From food security to nutrition security in the East Asia and Pacific region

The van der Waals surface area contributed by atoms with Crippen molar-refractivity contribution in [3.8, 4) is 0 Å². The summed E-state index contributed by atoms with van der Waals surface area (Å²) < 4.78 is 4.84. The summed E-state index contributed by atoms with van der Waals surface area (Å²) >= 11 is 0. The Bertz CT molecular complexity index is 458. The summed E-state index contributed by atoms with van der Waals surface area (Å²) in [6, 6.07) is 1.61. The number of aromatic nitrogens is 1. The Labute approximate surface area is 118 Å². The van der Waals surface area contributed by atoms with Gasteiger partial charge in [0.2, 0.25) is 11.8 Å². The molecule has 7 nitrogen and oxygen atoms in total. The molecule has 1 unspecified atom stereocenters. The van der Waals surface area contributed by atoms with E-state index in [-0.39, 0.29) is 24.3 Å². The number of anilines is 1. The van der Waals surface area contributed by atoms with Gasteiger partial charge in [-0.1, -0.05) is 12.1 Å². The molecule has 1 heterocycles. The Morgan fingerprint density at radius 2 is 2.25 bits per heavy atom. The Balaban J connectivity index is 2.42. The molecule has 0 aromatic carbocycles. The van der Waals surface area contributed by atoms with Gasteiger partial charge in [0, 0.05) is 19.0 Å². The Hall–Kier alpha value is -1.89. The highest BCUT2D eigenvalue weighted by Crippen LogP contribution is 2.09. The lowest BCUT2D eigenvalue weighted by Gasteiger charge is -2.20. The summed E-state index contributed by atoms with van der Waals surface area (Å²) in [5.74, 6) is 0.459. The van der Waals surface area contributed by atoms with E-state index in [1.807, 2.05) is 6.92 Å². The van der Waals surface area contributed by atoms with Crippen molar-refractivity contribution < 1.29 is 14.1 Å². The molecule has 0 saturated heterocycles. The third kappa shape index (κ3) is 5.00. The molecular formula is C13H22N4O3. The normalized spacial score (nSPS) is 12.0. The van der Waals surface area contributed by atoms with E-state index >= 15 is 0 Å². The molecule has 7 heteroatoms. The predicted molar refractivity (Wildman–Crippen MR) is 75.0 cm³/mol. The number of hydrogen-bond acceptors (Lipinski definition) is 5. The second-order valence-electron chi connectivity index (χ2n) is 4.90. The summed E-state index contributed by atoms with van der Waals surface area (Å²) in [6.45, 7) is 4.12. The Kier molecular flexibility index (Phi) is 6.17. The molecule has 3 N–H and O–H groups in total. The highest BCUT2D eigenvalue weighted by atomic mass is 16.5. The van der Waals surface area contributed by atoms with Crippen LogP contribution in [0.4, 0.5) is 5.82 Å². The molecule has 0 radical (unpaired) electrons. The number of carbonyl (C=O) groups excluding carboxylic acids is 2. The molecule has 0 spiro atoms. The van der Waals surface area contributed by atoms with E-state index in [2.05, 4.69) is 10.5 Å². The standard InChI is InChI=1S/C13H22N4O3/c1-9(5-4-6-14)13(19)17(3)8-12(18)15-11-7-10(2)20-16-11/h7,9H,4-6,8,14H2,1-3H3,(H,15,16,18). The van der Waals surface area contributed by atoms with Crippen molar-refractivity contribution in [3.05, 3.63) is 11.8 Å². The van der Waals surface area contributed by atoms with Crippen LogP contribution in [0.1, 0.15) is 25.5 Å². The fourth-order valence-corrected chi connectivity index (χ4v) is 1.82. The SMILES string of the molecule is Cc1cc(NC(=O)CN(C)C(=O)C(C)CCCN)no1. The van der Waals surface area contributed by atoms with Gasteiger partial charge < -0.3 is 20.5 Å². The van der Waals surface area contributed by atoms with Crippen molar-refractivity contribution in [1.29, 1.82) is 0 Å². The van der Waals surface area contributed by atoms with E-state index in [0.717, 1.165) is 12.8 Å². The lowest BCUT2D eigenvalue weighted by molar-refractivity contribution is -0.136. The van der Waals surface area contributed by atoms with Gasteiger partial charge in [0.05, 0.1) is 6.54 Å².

The East Asia and Pacific (EAP) region has been less exposed to the food price shock arising from Russia’s invasion of Ukraine than other world regions. East Asia and Pacific economies have not imported much directly from the war-affected countries and have consumed less wheat (prices for which spiked) and more rice (prices for which remained stable). But the region has still imported inflation because of its dependence on imports of non-rice food and fertilizers. This dependence arises, first, because policy support to rice production through trade restrictions and subsidies discourages diversified domestic production and creates a mismatch with increasingly diversified domestic consumption. Second, input subsidies have encouraged input-intensive production, which magnifies the need for fertilizer and petroleum imports. Because these subsidies also encourage the excessive use of water, they worsen the environment. Governments need to shift their focus from rice-centric food security to nutrition security, reduce subsidies and trade barriers that favor the production of rice, and shift support from input subsidies to encourage higher agricultural productivity, production diversity, and greater sustainability.